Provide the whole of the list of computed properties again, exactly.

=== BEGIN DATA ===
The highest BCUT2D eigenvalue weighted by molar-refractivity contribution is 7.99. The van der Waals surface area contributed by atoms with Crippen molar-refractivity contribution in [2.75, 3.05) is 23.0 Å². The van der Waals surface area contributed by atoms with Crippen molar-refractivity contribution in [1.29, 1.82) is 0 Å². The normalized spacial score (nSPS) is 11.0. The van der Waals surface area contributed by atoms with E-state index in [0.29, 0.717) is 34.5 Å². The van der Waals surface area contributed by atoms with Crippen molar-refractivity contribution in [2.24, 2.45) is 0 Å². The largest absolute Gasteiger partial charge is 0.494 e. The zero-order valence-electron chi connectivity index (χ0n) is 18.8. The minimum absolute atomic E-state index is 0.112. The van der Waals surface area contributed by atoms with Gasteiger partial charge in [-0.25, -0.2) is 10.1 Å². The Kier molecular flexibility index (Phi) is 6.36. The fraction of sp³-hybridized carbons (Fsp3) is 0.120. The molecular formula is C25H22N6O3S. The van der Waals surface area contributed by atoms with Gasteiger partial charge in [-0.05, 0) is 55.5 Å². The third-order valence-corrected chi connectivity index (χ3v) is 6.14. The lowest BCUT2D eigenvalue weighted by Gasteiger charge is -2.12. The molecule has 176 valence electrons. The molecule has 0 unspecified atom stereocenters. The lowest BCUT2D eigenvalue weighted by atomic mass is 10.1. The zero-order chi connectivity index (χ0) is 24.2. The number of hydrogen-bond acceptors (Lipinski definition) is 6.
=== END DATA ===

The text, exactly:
The highest BCUT2D eigenvalue weighted by molar-refractivity contribution is 7.99. The van der Waals surface area contributed by atoms with Crippen molar-refractivity contribution in [2.75, 3.05) is 23.0 Å². The van der Waals surface area contributed by atoms with Crippen molar-refractivity contribution in [1.29, 1.82) is 0 Å². The normalized spacial score (nSPS) is 11.0. The van der Waals surface area contributed by atoms with E-state index in [0.29, 0.717) is 34.5 Å². The van der Waals surface area contributed by atoms with Crippen molar-refractivity contribution in [2.24, 2.45) is 0 Å². The largest absolute Gasteiger partial charge is 0.494 e. The zero-order valence-electron chi connectivity index (χ0n) is 18.8. The minimum absolute atomic E-state index is 0.112. The van der Waals surface area contributed by atoms with Gasteiger partial charge in [-0.25, -0.2) is 10.1 Å². The Kier molecular flexibility index (Phi) is 6.36. The fraction of sp³-hybridized carbons (Fsp3) is 0.120. The molecular formula is C25H22N6O3S. The van der Waals surface area contributed by atoms with Gasteiger partial charge in [-0.05, 0) is 55.5 Å². The third-order valence-corrected chi connectivity index (χ3v) is 6.14. The lowest BCUT2D eigenvalue weighted by Gasteiger charge is -2.12. The molecule has 176 valence electrons. The molecule has 0 unspecified atom stereocenters. The lowest BCUT2D eigenvalue weighted by atomic mass is 10.1. The zero-order chi connectivity index (χ0) is 24.2. The number of hydrogen-bond acceptors (Lipinski definition) is 6.